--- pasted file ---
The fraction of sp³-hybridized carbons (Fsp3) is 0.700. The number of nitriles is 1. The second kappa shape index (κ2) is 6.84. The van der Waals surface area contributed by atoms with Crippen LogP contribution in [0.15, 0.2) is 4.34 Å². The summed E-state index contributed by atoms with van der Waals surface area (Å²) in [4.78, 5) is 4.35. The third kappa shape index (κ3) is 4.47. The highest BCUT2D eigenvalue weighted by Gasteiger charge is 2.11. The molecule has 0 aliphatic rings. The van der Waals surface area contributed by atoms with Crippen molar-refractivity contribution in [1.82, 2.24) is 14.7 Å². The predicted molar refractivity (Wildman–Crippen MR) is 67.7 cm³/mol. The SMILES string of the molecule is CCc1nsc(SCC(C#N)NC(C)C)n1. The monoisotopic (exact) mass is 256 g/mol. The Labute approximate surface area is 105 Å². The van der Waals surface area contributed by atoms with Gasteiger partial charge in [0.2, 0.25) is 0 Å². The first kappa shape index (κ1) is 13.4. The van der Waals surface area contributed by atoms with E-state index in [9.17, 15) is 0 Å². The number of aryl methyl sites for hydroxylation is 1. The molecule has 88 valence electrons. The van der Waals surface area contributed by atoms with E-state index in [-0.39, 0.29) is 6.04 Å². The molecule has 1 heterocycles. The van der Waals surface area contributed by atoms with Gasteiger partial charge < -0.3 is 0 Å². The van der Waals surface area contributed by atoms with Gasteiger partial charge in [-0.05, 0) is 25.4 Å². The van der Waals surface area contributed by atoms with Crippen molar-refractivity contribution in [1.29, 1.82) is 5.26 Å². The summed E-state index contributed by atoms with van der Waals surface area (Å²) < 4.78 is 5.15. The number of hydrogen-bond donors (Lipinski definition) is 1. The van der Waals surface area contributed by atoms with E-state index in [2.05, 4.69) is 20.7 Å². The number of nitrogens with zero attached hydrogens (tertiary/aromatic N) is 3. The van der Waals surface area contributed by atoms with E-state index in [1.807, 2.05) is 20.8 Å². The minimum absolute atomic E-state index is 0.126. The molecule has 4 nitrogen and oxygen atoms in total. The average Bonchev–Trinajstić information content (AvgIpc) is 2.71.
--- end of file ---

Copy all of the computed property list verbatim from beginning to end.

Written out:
The fraction of sp³-hybridized carbons (Fsp3) is 0.700. The number of nitriles is 1. The second kappa shape index (κ2) is 6.84. The van der Waals surface area contributed by atoms with Crippen LogP contribution in [0.15, 0.2) is 4.34 Å². The summed E-state index contributed by atoms with van der Waals surface area (Å²) in [4.78, 5) is 4.35. The third kappa shape index (κ3) is 4.47. The highest BCUT2D eigenvalue weighted by Gasteiger charge is 2.11. The molecule has 0 aliphatic rings. The van der Waals surface area contributed by atoms with Crippen molar-refractivity contribution in [1.82, 2.24) is 14.7 Å². The predicted molar refractivity (Wildman–Crippen MR) is 67.7 cm³/mol. The SMILES string of the molecule is CCc1nsc(SCC(C#N)NC(C)C)n1. The monoisotopic (exact) mass is 256 g/mol. The Labute approximate surface area is 105 Å². The van der Waals surface area contributed by atoms with Gasteiger partial charge in [0.2, 0.25) is 0 Å². The first kappa shape index (κ1) is 13.4. The van der Waals surface area contributed by atoms with E-state index in [9.17, 15) is 0 Å². The number of aryl methyl sites for hydroxylation is 1. The molecule has 88 valence electrons. The van der Waals surface area contributed by atoms with E-state index in [-0.39, 0.29) is 6.04 Å². The molecule has 1 heterocycles. The van der Waals surface area contributed by atoms with Gasteiger partial charge < -0.3 is 0 Å². The van der Waals surface area contributed by atoms with Gasteiger partial charge in [-0.05, 0) is 25.4 Å². The van der Waals surface area contributed by atoms with Crippen molar-refractivity contribution in [1.29, 1.82) is 5.26 Å². The summed E-state index contributed by atoms with van der Waals surface area (Å²) < 4.78 is 5.15. The number of hydrogen-bond donors (Lipinski definition) is 1. The van der Waals surface area contributed by atoms with E-state index in [2.05, 4.69) is 20.7 Å². The number of nitrogens with zero attached hydrogens (tertiary/aromatic N) is 3. The van der Waals surface area contributed by atoms with E-state index in [1.807, 2.05) is 20.8 Å². The minimum absolute atomic E-state index is 0.126. The molecule has 4 nitrogen and oxygen atoms in total. The average Bonchev–Trinajstić information content (AvgIpc) is 2.71.